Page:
Background: This study sought to evaluate the impact of a da Vinci Xi surgical robot on perioperative outcomes after pulmonary resections. Methods: A retrospective analysis of prospectively collected STS data was performed at a single institution for patients who underwent elective lung resections from 2012 to 2019. Patient outcomes were compared at three different time periods: before the adoption of the robot technology (predominately VATS), during the initial robot experience (the first 18 months), and after the mature robot experience (the second 18 months). Univariate and multivariate logistic regression modeling was performed to determine the factors associated with perioperative complications. Results: Five hundred and four patients underwent pulmonary resection between the three time periods: 220 patients (43.7%) had surgery prior to the first use of the robot (predominately VATS), 126 patients (25%) had surgery during the initial experience with robot, and 158 patients (31.1%) had surgery during the mature robot experience. There were significantly less post-operative complications (15.2% vs. 34.9% vs. 39.1%, P<0.001), shorter median length of stay (2 vs. 3 vs. 4 days, P<0.001), and lower hospital readmission rates (1.9% vs. 4% vs. 11.8%, P<0.001) in the mature robot period compared to the initial robot period and the predominately VATS period, respectively. Multivariate analysis showed that the robot was associated with a decrease in post-operative complications (OR 0.36; 95% CI, 0.23-0.57, P<0.001). Conclusions: The adoption of a da Vinci Xi robot in our institution was associated with improved outcomes in patients having pulmonary resections.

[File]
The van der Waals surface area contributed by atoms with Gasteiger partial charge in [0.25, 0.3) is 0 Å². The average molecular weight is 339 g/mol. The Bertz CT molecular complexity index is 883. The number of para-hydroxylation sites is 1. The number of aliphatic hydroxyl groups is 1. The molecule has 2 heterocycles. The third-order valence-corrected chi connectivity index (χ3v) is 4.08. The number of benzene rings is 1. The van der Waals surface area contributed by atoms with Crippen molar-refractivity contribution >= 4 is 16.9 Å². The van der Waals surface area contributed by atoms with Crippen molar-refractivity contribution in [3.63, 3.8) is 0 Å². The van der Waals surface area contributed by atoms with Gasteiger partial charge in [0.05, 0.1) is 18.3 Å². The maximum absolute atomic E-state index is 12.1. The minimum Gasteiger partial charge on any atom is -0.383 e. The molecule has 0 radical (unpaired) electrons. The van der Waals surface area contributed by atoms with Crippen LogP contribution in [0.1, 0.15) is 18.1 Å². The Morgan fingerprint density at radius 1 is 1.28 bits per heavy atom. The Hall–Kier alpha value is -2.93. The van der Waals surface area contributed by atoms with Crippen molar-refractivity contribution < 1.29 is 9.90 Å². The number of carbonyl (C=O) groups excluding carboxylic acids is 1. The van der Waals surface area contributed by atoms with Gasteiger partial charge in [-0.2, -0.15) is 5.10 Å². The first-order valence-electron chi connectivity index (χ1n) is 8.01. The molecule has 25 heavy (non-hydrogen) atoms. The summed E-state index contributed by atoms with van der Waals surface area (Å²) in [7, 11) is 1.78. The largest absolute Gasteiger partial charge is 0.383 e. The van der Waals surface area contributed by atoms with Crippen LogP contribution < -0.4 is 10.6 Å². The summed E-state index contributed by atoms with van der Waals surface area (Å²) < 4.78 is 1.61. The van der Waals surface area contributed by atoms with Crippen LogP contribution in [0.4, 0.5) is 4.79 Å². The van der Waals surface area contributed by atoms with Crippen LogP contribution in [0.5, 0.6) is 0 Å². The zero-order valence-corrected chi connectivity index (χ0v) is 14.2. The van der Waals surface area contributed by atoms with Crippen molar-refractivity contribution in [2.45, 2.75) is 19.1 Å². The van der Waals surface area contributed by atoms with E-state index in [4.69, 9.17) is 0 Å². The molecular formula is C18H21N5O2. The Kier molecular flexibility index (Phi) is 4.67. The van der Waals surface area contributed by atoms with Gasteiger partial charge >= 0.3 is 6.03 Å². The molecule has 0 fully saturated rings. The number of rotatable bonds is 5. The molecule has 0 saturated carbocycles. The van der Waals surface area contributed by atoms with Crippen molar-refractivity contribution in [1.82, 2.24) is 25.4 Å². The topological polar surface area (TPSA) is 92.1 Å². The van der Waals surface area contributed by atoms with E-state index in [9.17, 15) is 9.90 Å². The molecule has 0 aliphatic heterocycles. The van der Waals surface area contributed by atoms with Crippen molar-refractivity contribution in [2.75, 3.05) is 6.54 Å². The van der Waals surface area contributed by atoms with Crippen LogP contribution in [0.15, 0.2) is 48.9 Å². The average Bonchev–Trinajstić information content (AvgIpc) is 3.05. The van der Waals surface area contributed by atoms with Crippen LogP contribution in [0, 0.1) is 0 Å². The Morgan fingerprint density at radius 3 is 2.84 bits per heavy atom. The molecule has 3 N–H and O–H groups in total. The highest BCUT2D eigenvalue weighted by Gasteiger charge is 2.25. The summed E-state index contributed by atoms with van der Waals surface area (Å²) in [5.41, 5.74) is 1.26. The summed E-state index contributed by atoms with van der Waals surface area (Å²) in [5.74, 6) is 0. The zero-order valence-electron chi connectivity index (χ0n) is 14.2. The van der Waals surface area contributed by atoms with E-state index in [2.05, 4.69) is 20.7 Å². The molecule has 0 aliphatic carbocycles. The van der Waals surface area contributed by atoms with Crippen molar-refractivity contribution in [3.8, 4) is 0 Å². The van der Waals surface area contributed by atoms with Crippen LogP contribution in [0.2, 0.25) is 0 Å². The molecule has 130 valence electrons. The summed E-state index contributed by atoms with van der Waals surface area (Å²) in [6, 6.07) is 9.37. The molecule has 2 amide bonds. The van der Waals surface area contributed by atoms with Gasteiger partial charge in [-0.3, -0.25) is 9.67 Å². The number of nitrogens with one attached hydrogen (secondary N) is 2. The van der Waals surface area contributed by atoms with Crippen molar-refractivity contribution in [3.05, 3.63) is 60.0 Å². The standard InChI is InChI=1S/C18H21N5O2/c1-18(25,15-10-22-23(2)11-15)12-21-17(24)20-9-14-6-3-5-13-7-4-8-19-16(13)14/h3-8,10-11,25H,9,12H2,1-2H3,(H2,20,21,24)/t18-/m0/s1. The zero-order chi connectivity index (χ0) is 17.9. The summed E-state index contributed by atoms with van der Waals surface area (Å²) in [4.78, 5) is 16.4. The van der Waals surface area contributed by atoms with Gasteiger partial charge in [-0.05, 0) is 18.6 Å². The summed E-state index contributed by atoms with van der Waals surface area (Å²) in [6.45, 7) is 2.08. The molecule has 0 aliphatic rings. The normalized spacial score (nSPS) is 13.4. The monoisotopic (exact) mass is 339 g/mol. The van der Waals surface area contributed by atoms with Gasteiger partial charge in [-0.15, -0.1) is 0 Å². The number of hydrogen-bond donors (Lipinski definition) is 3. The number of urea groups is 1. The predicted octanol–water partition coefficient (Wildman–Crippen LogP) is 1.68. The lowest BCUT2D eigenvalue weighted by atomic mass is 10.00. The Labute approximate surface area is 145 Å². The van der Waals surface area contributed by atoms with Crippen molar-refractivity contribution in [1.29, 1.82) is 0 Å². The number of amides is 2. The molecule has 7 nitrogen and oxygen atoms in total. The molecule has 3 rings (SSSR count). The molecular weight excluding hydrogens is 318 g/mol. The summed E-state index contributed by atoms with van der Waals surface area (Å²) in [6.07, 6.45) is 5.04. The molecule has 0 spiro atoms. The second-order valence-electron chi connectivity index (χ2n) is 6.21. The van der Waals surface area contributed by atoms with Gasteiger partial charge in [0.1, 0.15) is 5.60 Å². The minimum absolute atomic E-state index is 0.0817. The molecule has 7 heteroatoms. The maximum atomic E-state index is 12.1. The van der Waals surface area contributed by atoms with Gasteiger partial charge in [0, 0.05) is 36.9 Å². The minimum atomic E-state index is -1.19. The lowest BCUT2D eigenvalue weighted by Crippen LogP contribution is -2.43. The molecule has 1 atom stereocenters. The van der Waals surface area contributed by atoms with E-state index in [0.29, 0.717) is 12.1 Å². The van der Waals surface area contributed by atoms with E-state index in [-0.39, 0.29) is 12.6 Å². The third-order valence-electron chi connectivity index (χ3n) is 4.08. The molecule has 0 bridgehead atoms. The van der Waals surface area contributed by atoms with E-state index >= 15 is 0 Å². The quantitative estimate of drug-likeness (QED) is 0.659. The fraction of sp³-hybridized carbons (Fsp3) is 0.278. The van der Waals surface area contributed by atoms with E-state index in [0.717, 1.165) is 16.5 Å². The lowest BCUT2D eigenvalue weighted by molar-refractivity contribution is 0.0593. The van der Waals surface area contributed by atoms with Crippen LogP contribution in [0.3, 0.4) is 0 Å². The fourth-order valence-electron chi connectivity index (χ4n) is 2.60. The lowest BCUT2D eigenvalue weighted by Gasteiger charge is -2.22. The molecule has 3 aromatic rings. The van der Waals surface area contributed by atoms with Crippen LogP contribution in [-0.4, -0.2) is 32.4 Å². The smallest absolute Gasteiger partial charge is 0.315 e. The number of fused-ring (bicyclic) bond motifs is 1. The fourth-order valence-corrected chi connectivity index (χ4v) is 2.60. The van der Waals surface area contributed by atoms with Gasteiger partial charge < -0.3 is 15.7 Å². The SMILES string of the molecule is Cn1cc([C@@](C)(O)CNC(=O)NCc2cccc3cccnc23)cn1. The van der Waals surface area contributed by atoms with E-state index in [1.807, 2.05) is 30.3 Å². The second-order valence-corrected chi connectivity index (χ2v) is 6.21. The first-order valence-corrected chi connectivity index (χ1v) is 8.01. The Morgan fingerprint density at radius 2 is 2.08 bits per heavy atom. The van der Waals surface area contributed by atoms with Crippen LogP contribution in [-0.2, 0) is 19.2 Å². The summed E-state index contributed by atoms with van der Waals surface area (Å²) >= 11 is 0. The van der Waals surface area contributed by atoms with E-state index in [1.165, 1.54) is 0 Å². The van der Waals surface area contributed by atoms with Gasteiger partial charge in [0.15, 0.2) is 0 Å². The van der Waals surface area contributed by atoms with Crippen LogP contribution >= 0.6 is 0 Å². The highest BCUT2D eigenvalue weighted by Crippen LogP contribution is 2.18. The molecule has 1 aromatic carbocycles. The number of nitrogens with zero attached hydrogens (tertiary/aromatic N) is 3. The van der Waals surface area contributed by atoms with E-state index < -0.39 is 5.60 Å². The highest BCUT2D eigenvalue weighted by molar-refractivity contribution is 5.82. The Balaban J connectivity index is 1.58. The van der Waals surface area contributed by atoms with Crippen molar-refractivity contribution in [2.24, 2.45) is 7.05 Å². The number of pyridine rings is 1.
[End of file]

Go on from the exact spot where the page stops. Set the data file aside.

- Da Vinci Xi robot
- Minimally invasive surgery
- Robot assisted lung resection
- Surgical outcome
- VATS lung resection
ASJC Scopus subject areas
- Pulmonary and Respiratory Medicine